Mea Maxima Culpa: Silence in the House of God is a 2012 documentary written and directed by Alex Gibney, who “explores the charged issue of pedophilia in the Catholic Church, following a trail from the first known protest against clerical sexual abuse in the United States and all the way to the Vatican.” In limited release now, HBO apparently plans to air it early this year.
“Mea Maxima Culpa”: Latin for “My most grievous fault”
“Silence in the House of God”: has multiple meanings. Nora Lee Mandel, FilmForward, explains:
There’s the familiar stonewalling silence of pedophile priests, cover-ups by the Catholic Church, and promotions for its collusive hierarchy. But more powerfully, he lets us hear through the silence of victims at St. John’s School for the Deaf in Milwaukee, who were continually abused there from the 1950s and 1960s on. They passionately sign about their years of anguish and about how their pleas weren’t heeded as the abuses kept going on, adding poignancy to what they realized as children–that Father Lawrence Murphy picked out children to sexually abuse whose parents didn’t know sign language so the boys couldn’t complain to them.
Victims of Father Murphy who are interviewed are given a voice by such actors as John Slattery, Jamey Sheridan, Chris Cooper, and Ethan Hawke. States A. O. Scott, New York Times:
…(T)he heart of “Mea Maxima Culpa” — the real source of its emotional impact — lies in a remarkable series of interviews with some of the men, most now in their 60s, who endured Father Murphy’s assaults when they were children and who have worked for almost 40 years to bring his crimes to light…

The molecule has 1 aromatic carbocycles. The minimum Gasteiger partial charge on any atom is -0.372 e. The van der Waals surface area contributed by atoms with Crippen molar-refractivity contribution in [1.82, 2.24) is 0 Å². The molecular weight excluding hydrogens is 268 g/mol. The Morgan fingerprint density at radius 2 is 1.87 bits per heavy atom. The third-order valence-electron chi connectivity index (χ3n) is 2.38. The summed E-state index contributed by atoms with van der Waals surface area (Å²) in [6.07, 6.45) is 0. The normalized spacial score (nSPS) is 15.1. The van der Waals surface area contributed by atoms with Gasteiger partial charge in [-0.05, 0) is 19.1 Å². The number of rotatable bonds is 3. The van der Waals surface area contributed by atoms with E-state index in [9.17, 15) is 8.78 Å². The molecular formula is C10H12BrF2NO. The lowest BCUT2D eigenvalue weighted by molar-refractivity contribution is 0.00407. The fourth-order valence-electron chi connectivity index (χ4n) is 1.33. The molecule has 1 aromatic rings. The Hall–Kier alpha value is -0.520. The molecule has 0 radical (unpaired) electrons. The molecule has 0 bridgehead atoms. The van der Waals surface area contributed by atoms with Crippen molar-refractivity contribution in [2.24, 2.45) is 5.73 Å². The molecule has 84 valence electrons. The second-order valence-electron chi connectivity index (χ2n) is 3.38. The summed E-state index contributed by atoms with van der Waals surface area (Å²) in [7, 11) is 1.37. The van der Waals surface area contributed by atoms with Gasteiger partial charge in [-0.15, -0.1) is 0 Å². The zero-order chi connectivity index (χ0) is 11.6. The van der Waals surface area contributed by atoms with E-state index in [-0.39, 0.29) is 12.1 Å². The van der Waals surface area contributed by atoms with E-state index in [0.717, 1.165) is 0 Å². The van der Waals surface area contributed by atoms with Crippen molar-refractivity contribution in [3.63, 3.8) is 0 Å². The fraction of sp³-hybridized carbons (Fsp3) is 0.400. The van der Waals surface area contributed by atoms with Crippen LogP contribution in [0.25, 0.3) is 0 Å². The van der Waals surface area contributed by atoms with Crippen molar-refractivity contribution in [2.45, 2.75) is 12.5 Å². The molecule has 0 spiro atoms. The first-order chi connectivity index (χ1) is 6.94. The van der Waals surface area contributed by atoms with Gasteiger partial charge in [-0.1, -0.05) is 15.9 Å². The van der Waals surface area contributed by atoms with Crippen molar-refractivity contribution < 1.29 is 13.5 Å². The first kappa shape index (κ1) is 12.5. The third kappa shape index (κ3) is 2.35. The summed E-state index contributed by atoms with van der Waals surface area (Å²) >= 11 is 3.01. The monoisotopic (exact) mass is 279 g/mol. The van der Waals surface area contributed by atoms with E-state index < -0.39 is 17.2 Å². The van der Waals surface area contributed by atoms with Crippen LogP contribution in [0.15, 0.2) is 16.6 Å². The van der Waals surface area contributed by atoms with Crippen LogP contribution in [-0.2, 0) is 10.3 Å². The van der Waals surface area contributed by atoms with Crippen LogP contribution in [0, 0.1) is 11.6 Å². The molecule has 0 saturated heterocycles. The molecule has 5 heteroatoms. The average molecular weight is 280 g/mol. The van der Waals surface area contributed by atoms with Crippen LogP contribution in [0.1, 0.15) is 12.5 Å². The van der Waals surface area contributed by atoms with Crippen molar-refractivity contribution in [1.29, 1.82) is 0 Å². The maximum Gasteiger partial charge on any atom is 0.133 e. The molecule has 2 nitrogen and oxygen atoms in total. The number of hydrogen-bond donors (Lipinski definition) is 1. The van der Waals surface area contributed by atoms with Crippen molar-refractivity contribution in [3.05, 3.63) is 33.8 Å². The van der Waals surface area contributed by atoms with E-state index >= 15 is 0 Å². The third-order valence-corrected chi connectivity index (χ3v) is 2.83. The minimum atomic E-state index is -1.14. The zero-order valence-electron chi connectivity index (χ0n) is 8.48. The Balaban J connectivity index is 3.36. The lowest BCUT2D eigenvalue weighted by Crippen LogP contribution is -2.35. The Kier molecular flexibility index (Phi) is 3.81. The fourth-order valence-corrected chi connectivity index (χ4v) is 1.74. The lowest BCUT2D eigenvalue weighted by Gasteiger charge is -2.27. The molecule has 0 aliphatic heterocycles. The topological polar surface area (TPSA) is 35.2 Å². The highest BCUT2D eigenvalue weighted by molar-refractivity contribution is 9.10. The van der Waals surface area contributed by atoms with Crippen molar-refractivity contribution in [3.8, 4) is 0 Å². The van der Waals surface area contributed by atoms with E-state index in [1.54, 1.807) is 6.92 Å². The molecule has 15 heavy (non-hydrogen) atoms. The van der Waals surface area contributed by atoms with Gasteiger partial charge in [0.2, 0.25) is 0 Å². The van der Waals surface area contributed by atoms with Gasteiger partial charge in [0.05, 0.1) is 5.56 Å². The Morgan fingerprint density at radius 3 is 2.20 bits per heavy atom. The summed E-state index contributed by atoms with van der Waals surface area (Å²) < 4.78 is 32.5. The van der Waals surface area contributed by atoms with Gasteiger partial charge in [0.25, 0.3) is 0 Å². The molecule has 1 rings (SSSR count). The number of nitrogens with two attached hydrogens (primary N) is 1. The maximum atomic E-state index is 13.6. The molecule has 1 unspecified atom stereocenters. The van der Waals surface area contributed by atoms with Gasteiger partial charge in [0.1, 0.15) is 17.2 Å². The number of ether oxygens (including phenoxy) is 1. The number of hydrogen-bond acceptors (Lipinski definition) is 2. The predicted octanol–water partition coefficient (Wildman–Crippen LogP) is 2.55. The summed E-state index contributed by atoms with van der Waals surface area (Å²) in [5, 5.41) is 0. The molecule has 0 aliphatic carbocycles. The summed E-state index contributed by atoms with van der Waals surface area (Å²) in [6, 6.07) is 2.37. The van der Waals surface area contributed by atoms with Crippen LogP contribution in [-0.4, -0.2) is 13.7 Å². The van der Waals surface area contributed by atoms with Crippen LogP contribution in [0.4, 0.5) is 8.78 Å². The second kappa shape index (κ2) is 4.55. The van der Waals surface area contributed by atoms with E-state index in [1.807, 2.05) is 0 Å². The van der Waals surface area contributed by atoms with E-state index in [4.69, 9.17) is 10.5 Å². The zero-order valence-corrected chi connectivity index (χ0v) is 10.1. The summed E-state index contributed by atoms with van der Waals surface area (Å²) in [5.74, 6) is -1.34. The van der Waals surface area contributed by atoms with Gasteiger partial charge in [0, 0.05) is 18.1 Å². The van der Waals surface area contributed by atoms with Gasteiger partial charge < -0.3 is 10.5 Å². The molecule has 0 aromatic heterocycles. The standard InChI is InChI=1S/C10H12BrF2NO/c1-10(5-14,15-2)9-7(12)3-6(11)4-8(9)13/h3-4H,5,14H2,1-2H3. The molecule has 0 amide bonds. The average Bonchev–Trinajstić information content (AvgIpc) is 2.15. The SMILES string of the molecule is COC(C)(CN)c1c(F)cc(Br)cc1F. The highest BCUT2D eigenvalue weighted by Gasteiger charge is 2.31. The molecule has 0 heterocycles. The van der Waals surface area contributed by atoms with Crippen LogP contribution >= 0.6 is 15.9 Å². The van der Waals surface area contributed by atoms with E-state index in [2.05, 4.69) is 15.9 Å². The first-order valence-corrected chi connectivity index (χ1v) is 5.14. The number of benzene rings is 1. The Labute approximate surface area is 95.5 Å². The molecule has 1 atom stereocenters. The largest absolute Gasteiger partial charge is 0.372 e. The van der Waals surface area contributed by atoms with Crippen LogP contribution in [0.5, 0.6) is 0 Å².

That Father Murphy’s victims were deaf gave their abuser an extra layer of protection. Some of the boys could not communicate very well with their hearing families, and Father Murphy operated in the literal certainty of their silence. These students were especially vulnerable, less because of their physical difference than because of the social marginalization that accompanied it. Their specific demand for justice as they grew older was thus also part of a larger insistence on recognition and the acquisition of a public voice.
The Perpetrators’ “Noble-Cause Corruption”
Justin Chang, Variety, reports: “Richard Sipe, a mental-health counselor and former Benedictine monk, illuminates the twisted nature of ‘noble-cause corruption,’ explaining how a priest could convince himself that his acts of abuse were in fact acts of consecration, supposedly cleansing his victims of their adolescent lusts by stimulating them sexually.”
The Mostly Misguided and Outrageous Response By Church Powers
Many of the reviews address the film’s emphasis not only on the perpetrators within the Church—from the accused priests to the poor response at the top of the hierarchy (up to Pope Benedict)—but also on those within the institution who at least tried to do the right thing.
Andrew O’Hehir, Salon: “One of the most intriguing tangents in ‘Mea Maxima Culpa’ involves the Rev. Gerald Fitzgerald, founder of the Servants of the Paraclete, a Catholic congregation established to help priests who were struggling with celibacy, alcoholism and other personal issues. A recently released trove of Fitzgerald’s letters reveals that as early as 1952 he had warned church leaders, including two popes, that there was a nationwide problem with abusive priests, and stressed that he believed priests who committed such crimes could not be cured and returned to their pastoral duties. Fitzgerald favored defrocking them or isolating them in monasteries, rather than turning them over to the authorities.”
Arguably, though not ideal, that would have been preferable to what actually happened. As described by John DeFore, Hollywood Reporter: “The church’s policy became to ‘treat’ priests known to have committed abuse, then circulate them elsewhere in the church, all without acknowledging their crimes to law enforcement.” Hence perpetuating the abuse.